• Counter :
  • 506
  • Date :
  • 4/5/2010

Glaucoma starts in brain, not eye


Despite the general belief, a new study finds that glaucoma-related blindness starts with an injury in the brain rather than one in the eye.

Glaucoma is a complicated eye disease in which damage to the optic nerve results in irreversible vision loss. Elevated pressure in the eye is the main cause contributing to the condition.

Retina had long been considered as the first site of damage in patients presenting the disease. The new study, however, voices doubt about this belief.

According to the study published in the Proceedings of the National Academy of Sciences, the earliest signs of glaucoma appear in the mid-brain as this part of the brain fails to receive the required information from optic nerve fibers.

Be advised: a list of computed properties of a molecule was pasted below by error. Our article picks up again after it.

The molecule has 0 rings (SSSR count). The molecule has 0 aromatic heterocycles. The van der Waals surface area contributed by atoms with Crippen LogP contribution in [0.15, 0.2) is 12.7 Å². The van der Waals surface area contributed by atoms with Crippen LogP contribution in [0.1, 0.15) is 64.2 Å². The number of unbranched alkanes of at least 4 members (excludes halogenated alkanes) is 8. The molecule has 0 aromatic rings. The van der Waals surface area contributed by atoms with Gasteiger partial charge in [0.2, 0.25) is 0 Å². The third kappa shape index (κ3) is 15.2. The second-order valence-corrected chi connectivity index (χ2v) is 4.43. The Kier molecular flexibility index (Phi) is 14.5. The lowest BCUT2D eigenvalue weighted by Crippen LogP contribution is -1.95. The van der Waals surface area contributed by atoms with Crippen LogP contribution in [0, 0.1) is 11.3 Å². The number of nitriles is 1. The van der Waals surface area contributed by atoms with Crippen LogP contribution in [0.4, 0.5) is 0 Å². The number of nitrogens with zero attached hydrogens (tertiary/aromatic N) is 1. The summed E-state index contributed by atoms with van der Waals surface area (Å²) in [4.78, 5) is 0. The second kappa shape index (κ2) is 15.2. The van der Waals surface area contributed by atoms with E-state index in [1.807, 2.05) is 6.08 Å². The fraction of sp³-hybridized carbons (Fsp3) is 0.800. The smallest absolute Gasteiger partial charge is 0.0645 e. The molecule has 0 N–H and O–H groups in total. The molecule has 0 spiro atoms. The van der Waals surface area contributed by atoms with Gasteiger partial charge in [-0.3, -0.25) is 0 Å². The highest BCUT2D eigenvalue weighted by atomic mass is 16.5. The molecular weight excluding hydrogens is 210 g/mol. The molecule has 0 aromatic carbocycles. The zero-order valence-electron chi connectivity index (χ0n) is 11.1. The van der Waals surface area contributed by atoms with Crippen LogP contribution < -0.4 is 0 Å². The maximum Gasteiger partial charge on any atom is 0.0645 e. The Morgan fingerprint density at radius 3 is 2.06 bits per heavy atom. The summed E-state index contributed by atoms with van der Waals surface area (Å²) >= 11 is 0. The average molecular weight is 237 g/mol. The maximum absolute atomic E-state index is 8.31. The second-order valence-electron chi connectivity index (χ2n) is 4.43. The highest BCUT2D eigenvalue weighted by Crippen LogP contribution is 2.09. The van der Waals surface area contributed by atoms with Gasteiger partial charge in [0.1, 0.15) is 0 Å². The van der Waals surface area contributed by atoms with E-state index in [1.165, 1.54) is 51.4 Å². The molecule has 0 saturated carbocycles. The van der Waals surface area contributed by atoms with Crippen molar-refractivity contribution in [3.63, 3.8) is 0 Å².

Scientists are optimistic that their findings will help treat or even prevent glaucoma in the near future.

‘It [the findings of this study] does have potentially profound implications for treatment, and even diagnosis, of glaucoma, if it holds true for humans,’ said lead researcher Darrell WuDunn.

Source: presstv.ir

Other links:

Menopause increases bad cholesterol levels

Iranians use stem cells to treat tinnitus

Iran to test artificial windpipe on humans

Heavy snoring linked to diabetes

Low-fat diet can improve mood

  • Print

    Send to a friend

    Comment (0)